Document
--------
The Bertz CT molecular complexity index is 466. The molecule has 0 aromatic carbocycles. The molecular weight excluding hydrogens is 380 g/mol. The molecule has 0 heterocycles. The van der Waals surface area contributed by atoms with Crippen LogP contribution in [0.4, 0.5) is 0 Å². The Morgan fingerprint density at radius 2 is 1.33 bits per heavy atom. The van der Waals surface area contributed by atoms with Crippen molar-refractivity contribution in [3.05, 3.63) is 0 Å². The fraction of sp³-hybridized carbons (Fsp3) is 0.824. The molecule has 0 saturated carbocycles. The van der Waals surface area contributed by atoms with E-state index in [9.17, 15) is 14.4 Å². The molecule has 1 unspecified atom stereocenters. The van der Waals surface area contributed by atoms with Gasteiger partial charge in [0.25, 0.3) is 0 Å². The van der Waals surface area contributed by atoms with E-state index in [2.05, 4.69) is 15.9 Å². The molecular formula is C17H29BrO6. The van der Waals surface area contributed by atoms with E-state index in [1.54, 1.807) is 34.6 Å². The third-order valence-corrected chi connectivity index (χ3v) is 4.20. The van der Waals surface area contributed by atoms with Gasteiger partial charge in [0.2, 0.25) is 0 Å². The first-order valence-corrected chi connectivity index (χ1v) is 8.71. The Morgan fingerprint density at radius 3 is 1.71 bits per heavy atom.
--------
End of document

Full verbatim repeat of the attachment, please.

The Bertz CT molecular complexity index is 466. The molecule has 0 aromatic carbocycles. The molecular weight excluding hydrogens is 380 g/mol. The molecule has 0 heterocycles. The van der Waals surface area contributed by atoms with Crippen LogP contribution in [0.4, 0.5) is 0 Å². The Morgan fingerprint density at radius 2 is 1.33 bits per heavy atom. The van der Waals surface area contributed by atoms with Crippen molar-refractivity contribution in [3.05, 3.63) is 0 Å². The fraction of sp³-hybridized carbons (Fsp3) is 0.824. The molecule has 0 saturated carbocycles. The van der Waals surface area contributed by atoms with E-state index in [9.17, 15) is 14.4 Å². The molecule has 1 unspecified atom stereocenters. The van der Waals surface area contributed by atoms with Gasteiger partial charge in [0.25, 0.3) is 0 Å². The van der Waals surface area contributed by atoms with E-state index in [2.05, 4.69) is 15.9 Å². The molecular formula is C17H29BrO6. The van der Waals surface area contributed by atoms with E-state index in [1.54, 1.807) is 34.6 Å². The third-order valence-corrected chi connectivity index (χ3v) is 4.20. The van der Waals surface area contributed by atoms with Gasteiger partial charge in [0.2, 0.25) is 0 Å². The first-order valence-corrected chi connectivity index (χ1v) is 8.71. The Morgan fingerprint density at radius 3 is 1.71 bits per heavy atom.